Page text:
Mental Model in Economics: Gresham’s Law

The principle of bad elements driving out the good elements from a system over time is what constitutes Gresham’s Law. 

Historical Background 

As a financier during the Tudor reign in England, Sir Thomas Gresham explained that forged coins could replace the real coins as the instigators of forgery hoarded the latter and let the rest of the population use the fake currency for transactions. Without any form of verification or checkpoints, no one but the culprits could immediately recognize the differences between the two types of coins.  

The exact origin of this mental model, however, is contested by experts on cognitive science and mental models. Some believe that the concept behind Gresham’s Law has been proposed earlier by Nicolaus Copernicus around forty years before Sir Thomas Gresham did. The latter only managed to be more successful in drawing the attention of more people into the existence of the problems caused by a bad coinage. As such, selected literature about this mental model refers to the principle as the Gresham-Copernicus’ Law.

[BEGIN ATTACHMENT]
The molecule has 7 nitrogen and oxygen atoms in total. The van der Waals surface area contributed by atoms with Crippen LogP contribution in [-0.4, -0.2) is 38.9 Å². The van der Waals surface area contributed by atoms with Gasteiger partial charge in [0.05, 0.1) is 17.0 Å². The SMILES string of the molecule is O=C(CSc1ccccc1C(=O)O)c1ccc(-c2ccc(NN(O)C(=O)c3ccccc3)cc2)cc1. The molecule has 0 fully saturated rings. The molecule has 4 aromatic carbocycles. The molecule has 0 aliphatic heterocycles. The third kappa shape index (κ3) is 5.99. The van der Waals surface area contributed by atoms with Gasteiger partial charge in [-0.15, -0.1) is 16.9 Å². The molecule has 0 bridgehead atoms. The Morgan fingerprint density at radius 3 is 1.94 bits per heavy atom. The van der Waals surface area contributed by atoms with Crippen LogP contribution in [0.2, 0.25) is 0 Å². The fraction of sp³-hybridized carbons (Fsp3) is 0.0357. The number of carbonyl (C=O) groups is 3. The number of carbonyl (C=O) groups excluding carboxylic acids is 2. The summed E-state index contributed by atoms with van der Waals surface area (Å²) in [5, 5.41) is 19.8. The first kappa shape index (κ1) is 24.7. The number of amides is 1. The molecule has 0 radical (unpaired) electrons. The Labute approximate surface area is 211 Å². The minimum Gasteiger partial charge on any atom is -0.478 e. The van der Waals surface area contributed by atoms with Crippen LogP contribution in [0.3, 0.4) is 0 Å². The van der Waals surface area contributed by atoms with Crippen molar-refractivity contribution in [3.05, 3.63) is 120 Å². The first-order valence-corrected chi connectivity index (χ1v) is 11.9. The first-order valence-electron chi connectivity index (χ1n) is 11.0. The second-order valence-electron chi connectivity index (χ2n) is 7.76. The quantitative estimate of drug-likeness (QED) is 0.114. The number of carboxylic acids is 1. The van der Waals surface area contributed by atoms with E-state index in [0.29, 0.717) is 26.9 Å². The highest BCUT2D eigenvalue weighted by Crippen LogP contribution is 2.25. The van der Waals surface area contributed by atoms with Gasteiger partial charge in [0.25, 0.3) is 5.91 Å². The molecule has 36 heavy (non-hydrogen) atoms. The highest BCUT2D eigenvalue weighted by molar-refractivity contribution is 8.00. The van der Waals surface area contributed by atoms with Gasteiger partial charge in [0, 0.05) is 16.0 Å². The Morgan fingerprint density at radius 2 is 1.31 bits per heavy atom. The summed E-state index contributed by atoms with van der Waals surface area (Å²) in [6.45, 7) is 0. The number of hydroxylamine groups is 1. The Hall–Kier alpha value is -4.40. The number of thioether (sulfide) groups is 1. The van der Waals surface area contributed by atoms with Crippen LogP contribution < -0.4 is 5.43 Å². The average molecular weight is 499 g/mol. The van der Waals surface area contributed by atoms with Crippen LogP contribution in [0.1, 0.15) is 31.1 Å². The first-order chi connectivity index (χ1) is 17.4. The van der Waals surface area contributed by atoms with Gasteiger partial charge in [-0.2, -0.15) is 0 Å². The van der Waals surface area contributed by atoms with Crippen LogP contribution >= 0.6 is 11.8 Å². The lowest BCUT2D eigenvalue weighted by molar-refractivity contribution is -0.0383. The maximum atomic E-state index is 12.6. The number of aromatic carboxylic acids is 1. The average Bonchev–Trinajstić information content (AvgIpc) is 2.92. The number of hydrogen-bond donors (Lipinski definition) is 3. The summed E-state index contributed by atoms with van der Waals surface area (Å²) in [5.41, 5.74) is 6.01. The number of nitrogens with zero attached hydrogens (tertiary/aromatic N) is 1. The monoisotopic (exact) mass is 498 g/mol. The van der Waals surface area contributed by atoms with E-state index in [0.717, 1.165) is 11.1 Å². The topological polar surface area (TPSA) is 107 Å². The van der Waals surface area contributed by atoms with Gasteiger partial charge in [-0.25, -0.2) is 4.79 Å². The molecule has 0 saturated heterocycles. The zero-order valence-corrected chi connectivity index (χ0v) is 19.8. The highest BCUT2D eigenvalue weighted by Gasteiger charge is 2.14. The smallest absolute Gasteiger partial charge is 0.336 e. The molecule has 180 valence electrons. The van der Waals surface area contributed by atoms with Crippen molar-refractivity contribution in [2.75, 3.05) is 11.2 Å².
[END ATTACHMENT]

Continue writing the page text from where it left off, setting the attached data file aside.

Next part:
Still, there are researchers who believe that the earliest record of this issue about the circulation of fake currency is from Aristophanes, a playwright from ancient Greece. One of his plays highlights the similarities between the decay of great politicians with the introduction of bad coins into society.  

In the modern days, the problem with fake currency has mostly been effectively addressed by banks and financial institutions. However, the problems that this situation causes remain significant enough to merit the legacy of Gresham’s Law. The conclusion of Aristophanes’ play is reflected in the way humans succumb to the pressures of their peers and society as a whole.

If a person adopts a destructive behaviour, it is almost impossible to drive out that behaviour as long as the person believes that he or she gets some sort of survival advantage or benefit out of the said behaviour. In this way, Gresham’s Law bears similarities with the principle of evolution by natural selection—wherein organisms that possess qualities that allow them to survive live on, while those that don’t die out. 

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